Lightroom has come a long way in 6 years. The basic adjustment sliders were different back then, I'm not sure if they were capable of less fine tonal adjustment, or if I just wasn't as good at utilising them! But the adjustments I made originally certainly looked a lot different to what I do these days. If you've only just started using Lightroom, these sliders might look a bit unfamiliar, but here's a screenshot of the original adjustments.

The Recovery slider worked a bit like the Highlights slider in the current version, and Fill Light was similar to Shadows. The Whites slider didn't exist, but Brightness worked in a similar way. The sliders were changed in 2012, definitely for the better!

So compare that to the re-edit, with the Camera Calibration process updated to the current (2012) model, here's a screenshot of the adjustments.

For the re-edit, my aims were:

Brighten up the image overall - Increase Exposure a little, fill Shadows and increase Whites.

Increase overall contrast, but especially in the dark areas of the dog's fur - Decrease Blacks, add slight S curve to Tone Curve.

Correct colour balance - Increase Temperature slider to add warmth, adjust Tint slider to correct magenta/green balance.

Warm up the shadows - I like to use Split Toning for this, pulling the Shadows colour slider to yellow/orange and increasing the Saturation slider until the dark areas warm slightly.

Improve quality - High ISO on a Canon 5D classic means noise, and lots of it! - Noise Reduction and Sharpening sliders help with this, being careful to maintain a balance between the two and not leave the image looking over sharpened or plastic-like (from too much noise reduction).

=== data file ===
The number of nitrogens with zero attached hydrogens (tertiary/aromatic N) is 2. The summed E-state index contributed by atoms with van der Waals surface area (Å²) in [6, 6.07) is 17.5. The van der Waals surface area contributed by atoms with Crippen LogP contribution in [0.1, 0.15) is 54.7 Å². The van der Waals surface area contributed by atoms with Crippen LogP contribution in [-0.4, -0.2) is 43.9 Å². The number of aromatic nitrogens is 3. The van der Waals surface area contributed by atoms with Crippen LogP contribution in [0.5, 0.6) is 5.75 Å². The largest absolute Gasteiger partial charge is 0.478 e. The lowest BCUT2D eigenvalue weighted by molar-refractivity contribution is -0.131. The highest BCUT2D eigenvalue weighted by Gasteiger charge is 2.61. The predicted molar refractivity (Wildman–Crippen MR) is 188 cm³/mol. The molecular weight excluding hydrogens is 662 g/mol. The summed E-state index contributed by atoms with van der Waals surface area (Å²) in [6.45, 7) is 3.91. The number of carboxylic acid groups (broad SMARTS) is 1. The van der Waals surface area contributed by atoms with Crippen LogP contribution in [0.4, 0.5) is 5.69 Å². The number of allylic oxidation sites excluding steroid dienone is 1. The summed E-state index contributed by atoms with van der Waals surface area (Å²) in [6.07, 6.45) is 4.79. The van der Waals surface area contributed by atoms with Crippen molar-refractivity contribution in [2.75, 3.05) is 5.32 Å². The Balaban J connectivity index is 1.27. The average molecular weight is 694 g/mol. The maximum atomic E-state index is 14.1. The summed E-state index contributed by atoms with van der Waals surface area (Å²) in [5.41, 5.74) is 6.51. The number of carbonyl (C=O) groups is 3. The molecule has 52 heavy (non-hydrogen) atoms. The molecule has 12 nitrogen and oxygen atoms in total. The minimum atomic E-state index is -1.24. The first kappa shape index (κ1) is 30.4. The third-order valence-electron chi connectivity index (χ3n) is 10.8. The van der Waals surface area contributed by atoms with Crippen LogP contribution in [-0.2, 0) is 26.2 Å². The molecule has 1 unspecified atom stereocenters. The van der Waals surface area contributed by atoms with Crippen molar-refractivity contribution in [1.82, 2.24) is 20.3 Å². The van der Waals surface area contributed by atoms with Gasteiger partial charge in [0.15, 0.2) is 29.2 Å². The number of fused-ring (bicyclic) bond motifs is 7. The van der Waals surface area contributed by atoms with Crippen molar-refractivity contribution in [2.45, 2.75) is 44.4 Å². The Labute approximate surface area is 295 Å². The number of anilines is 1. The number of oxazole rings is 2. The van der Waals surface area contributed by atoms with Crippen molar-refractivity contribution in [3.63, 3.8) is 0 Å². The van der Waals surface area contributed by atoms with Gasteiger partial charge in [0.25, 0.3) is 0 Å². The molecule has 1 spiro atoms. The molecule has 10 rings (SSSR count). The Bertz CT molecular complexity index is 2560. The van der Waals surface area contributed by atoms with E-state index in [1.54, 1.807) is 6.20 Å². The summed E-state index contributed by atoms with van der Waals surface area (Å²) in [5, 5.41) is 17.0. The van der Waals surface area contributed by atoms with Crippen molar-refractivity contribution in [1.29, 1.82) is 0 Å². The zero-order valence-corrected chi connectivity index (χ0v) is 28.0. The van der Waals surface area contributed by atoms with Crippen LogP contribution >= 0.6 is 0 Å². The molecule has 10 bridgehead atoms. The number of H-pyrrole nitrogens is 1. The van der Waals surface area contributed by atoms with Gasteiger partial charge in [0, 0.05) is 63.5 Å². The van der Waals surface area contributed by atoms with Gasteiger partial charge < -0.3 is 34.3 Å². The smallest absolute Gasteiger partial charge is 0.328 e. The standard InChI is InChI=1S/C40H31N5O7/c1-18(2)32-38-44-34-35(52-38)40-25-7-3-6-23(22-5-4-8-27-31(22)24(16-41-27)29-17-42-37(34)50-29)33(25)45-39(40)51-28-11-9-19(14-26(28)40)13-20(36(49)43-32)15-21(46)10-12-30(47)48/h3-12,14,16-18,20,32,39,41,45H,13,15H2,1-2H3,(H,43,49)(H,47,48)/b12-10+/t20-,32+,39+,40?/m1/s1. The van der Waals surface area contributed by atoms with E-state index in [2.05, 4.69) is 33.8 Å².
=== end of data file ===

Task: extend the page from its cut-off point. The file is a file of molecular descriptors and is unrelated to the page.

I refer to the Histogram a lot when editing as it can tell you so much about the image. Generally, the more 'full' of data the histogram looks, the more detail in the tones. Check out the difference between the original edit and the re-edit!

Original edit - not much going on in the Shadows, too much going on in the Highlights due to the nearly blown out background.

Re-edit - SO much more information overall, especially in the Shadows, and no more blown out highlights!

So there's the resulting Lightroom edit.

Black dogs will always pick up some colour from their surroundings, so removing all colour casts from their coat - effectively completely desaturating - does not look natural. Staying true to the shaded lighting conditions creates a naturally cooler look without looking overly cold, so I am happy with Harley's final colour.

I always run my images through Photoshop for a final polish up, so here's the final finished image after the Photoshop treatment. Stubborn colour casts sometimes need some additional work in Photoshop to correct, but in this case, I managed to get the image pretty well sorted out in Lightroom, so all I did was some spotting, eye sharpening and final saturation and contrast boosting.

Much nicer than the original, right?

Although it does sometimes make me cringe, I do like looking back at my old work and seeing how I would edit differently. I hope my re-edit of this shot has helped others with white balance and black dogs too!

Leave me a comment below if you have any questions.